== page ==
My childhood dream was always to become a backing dancer. Stemming from Kylie Minogue's Showgirl tour when I was 10 years old, I always wanted to entertain the masses in a huge arena and go home at the end of the night without the drama of the fame. To allow other people go home with the same joy I felt after watching such a show. The Filmfare Awards in 2017 was the exact evening that dream came true, and despite the struggles; learning 7 artists tracks of about 15 minutes each all in less than a week of rehearsals, the lack of sleep, the inevitably impossible quick changes and immense stress of perhaps being the one to ruin the entire performance for everyone... I got through it, and I loved every minute of it. It was everything I wanted it to be and more; the huge stadium, the cameras, the lights, the enormous stage, elaborate pyrotechnics, the music pumping through my entire body. It may not be every dancers dream but it was certainly mine. Thank you Mumbai for that wonderful night, amongst many.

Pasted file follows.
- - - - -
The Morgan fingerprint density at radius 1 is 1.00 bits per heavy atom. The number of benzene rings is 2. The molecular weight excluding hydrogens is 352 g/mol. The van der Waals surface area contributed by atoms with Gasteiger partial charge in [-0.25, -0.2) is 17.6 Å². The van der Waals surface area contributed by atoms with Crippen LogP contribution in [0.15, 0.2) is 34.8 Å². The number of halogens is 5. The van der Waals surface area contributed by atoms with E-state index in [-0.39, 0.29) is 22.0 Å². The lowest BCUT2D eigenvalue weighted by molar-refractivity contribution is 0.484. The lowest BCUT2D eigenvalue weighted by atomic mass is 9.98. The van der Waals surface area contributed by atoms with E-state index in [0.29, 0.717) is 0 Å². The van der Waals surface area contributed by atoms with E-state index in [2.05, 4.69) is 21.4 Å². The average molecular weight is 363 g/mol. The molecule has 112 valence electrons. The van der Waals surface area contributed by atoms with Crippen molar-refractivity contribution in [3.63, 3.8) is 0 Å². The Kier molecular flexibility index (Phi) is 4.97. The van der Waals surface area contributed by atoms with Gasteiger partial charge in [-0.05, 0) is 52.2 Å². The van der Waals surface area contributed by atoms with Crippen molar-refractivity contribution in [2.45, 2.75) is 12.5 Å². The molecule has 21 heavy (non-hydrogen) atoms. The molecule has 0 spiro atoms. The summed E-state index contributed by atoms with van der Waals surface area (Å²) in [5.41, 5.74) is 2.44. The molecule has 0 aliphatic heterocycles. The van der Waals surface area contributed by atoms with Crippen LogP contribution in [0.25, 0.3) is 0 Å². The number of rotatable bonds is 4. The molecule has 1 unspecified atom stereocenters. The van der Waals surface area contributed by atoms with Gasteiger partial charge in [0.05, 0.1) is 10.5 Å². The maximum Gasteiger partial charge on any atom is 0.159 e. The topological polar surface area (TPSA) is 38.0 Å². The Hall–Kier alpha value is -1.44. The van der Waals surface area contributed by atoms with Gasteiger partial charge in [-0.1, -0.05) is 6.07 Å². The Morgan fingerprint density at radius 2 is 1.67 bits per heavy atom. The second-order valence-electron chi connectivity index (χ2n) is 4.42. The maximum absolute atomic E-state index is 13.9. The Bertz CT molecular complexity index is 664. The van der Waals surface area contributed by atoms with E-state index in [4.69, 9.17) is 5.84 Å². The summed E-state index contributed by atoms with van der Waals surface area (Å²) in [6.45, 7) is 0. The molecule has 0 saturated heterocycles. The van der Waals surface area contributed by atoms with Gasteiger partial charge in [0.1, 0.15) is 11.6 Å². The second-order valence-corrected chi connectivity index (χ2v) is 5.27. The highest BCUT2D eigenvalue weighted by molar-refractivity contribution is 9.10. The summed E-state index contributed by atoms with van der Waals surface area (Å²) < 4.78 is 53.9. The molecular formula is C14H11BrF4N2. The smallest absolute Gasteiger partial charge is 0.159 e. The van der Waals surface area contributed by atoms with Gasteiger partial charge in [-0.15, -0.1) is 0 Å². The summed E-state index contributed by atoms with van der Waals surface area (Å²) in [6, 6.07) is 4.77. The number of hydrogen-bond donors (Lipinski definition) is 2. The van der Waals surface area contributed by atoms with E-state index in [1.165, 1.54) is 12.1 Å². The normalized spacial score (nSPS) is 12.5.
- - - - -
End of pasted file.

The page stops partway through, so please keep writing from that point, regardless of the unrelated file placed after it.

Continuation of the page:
The following week it aired on TV and I rushed into my landlords office to show him my work, my dream right there for the world to see. It was an awesome feeling, yet somehow a feeling of emptiness, I did it. I did exactly what I always wanted to do. Doesn't get any better than this right? Child Pippa was jumping for joy. However, during our track for Tiger Shroff we had a commercial girly section whilst he was behind us changing his costume for the next section, and I was smack bang centre stage, my excitement grew as I knew that part was coming, we had worked our booty's off to get it perfect. Yet the entire girly section was cut out. Just gone. It dawned on me that we weren't the main attraction and that section was worthless to the channel, to the public and to the whole of India without the artist. And once the show cut to commercials I was overcome with a feeling of never wanting to do it again. I didn't want the let down again. I wanted to perform for the whole picture, the entire show and every performer. I wanted to see us all smashing it and get the audiences perspective. So after 10 months of backing dancing I realised it was time to move on and set some new dreams, something with a bit more team work and group success. As my Jazz teacher Robbie O'Reily from London once said 'share the light and we all shine bright'.